In the wake of further missile tests, it's becoming more likely that the West will impose further sanctions against Iran. But is Germany the weak link in attempts to bring Tehran to the table? DW spoke to an expert.
Iran has stoked fears again with a new round of missile test
The UN Security Council's five permanent members and Germany are scheduled to begin talks with Iran in Geneva on October 1 in an effort to diffuse tensions created by Tehran latest tests of short and medium-range missiles. The goal is to end the impasse over Iran's nuclear ambitions.
But few people expect any sort of major breakthrough, and if the issue remains unresolved, the result could be stepped-up sanctions by the West against Iran.
In an interview with German public broadcaster ARD, the Bush administration's former point man on Iran, Nicholas Burns, said Germany had not been as stringent on sanctions as France or the UK, and he called for greater solidarity from Berlin with the US-led effort to rein in Tehran.
Deutsche Welle wanted to know if there was truth to the idea that Germany, which is heavily dependent on exports, has been comparatively soft on Iran. So we talked to Michael Bauer, an Iran expert at the Center for Applied Political Research at the University of Munich.
DW: What is the extent of Germany's trade with Iran?
Bauer: Germany was, in the past, a very important trading partner for Iran. In the wake of the conflict over Iran's nuclear program, the volume of trade has continually decreased, but Germany was and is an important partner in the areas of machinery and technology.
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DW: Has Germany pulled its weight vis-à-vis sanctions in the past?
Bauer: The German government tries to encourage German industry to limit trade with Iran. But there haven't been any strict laws formulated as is the case in France or, above all, in Great Britain. That's the reason for the current accusations. But one has to remember that Germany is historically a more important trading partner for Iran than either France or Great Britain. So the government here is under more pressure from industry not to put German business interests at risk prematurely. That's the problem the German government faces.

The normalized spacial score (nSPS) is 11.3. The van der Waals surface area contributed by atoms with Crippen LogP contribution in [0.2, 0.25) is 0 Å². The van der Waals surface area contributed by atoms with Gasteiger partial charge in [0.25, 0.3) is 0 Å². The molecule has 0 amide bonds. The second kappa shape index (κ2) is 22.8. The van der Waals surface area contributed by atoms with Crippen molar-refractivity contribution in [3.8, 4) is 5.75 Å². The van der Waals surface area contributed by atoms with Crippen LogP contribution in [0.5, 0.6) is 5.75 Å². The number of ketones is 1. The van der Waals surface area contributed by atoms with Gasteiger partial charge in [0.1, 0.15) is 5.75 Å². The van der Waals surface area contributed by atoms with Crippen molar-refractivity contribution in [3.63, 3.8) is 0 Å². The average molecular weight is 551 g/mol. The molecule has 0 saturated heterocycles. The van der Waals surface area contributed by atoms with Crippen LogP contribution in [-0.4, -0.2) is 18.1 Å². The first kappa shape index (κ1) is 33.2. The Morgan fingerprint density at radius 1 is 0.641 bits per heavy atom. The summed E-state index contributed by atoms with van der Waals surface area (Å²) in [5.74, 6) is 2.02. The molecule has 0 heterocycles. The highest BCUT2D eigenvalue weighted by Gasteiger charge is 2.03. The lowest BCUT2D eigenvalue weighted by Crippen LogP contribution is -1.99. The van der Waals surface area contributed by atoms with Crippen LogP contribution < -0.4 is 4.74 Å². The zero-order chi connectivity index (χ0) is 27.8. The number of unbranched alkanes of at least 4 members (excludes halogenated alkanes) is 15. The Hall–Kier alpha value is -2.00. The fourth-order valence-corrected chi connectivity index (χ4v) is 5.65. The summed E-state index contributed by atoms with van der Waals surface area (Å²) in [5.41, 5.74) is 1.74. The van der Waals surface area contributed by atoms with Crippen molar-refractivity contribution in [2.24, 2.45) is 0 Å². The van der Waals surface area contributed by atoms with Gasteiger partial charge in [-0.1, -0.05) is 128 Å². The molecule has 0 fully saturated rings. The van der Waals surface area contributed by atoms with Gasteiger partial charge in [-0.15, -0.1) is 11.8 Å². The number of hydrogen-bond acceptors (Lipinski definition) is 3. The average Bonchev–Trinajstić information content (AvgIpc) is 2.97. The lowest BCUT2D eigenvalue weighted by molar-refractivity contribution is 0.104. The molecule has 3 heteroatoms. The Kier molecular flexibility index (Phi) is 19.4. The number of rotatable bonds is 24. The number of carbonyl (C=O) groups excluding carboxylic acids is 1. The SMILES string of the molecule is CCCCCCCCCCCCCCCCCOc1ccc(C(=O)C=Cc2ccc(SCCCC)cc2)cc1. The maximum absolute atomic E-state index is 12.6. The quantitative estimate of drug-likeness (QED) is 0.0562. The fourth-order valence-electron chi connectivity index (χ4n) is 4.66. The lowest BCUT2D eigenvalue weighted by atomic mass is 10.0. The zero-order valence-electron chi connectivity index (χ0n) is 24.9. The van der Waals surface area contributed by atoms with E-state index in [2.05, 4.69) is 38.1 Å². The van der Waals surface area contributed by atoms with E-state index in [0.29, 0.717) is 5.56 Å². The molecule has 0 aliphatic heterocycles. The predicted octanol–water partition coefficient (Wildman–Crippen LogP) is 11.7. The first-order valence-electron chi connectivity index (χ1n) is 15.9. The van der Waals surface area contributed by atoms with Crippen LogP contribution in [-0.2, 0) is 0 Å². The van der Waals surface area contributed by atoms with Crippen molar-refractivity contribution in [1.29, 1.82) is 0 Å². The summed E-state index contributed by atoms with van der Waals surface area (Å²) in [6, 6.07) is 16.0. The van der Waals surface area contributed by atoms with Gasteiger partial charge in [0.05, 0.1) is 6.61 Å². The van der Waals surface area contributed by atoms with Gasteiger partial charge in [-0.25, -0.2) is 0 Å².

DW: What will Germany's impending change of government mean for its policy toward Iran?
Bauer: I don't think there will be a major turnaround. I think Germany will continue to play a leading role in negotiations within the framework of the EU Big 3 plus, China, Russia and the US. The new government will have the same dilemma as the old one, namely that they hope that there'll be a breakthrough in relations with Iran so that sanctions won't be an issue any more. And on the other hand, German industry fears that, when sanctions are lifted, they'll be too far behind China and Russia to get out of the starting blocks.
The new government will face exactly this problem. German industry knows how important it is for the Iranian people to have access to foreign machinery and technology, and they hope that, should the conflict over Iran's nuclear program be resolved, they'll be able to do business in Iran without any problems.
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DW: Are there are options other than sanctions?
Bauer: I think it's fundamentally difficult to use sanctions to compel a large oil-producing country like Iran to change its policies. Iran's oil and natural-gas reserves make it a very attractive partner for China, Russia and other countries. So you have to ask: How sensible are sanctions, if you know right from the start that they're their effectiveness is going to be limited?
With reference to Barack Obama, there were hopes - supported by statements he himself made - that there'd be a change in US policy toward Iran, similar to the shift toward China under Nixon. Right now, of course, the situation is very difficult after the election fraud and the brutal treatment of protestors. It's hard to approach such a government. But that's in fact the alternative: to take Iran's security concerns vis-à-vis the West seriously and try to allay those fears so that relations take a more positive path. Nonetheless, it probably won't come to such a paradigm shift within the situation we're in now.
Author: Jefferson Chase
Editor: Michael Knigge